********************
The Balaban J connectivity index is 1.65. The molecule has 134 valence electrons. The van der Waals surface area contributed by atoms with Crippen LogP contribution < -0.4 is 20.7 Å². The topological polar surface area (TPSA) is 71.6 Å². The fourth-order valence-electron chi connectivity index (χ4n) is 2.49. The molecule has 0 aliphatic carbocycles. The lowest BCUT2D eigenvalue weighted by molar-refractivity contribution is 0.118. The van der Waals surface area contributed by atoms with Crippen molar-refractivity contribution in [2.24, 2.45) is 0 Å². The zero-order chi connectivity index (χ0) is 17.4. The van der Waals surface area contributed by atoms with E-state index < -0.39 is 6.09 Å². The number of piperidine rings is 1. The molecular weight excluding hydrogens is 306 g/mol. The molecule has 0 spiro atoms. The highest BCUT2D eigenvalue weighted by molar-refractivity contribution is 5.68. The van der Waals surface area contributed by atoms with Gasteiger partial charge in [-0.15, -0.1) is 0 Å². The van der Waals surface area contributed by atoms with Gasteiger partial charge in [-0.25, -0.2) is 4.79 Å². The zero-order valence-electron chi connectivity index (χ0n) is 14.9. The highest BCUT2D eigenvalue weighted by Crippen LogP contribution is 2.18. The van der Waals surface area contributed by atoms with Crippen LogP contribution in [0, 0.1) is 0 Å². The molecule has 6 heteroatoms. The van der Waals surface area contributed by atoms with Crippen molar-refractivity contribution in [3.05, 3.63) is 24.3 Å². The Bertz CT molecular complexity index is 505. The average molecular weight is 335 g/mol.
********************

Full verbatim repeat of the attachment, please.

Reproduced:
The Balaban J connectivity index is 1.65. The molecule has 134 valence electrons. The van der Waals surface area contributed by atoms with Crippen LogP contribution < -0.4 is 20.7 Å². The topological polar surface area (TPSA) is 71.6 Å². The fourth-order valence-electron chi connectivity index (χ4n) is 2.49. The molecule has 0 aliphatic carbocycles. The lowest BCUT2D eigenvalue weighted by molar-refractivity contribution is 0.118. The van der Waals surface area contributed by atoms with Crippen molar-refractivity contribution in [2.24, 2.45) is 0 Å². The zero-order chi connectivity index (χ0) is 17.4. The van der Waals surface area contributed by atoms with E-state index < -0.39 is 6.09 Å². The number of piperidine rings is 1. The molecular weight excluding hydrogens is 306 g/mol. The molecule has 0 spiro atoms. The highest BCUT2D eigenvalue weighted by molar-refractivity contribution is 5.68. The van der Waals surface area contributed by atoms with Gasteiger partial charge in [-0.15, -0.1) is 0 Å². The van der Waals surface area contributed by atoms with Gasteiger partial charge in [-0.25, -0.2) is 4.79 Å². The zero-order valence-electron chi connectivity index (χ0n) is 14.9. The highest BCUT2D eigenvalue weighted by Crippen LogP contribution is 2.18. The van der Waals surface area contributed by atoms with Crippen LogP contribution in [0, 0.1) is 0 Å². The molecule has 6 heteroatoms. The van der Waals surface area contributed by atoms with Crippen molar-refractivity contribution in [3.05, 3.63) is 24.3 Å². The Bertz CT molecular complexity index is 505. The average molecular weight is 335 g/mol.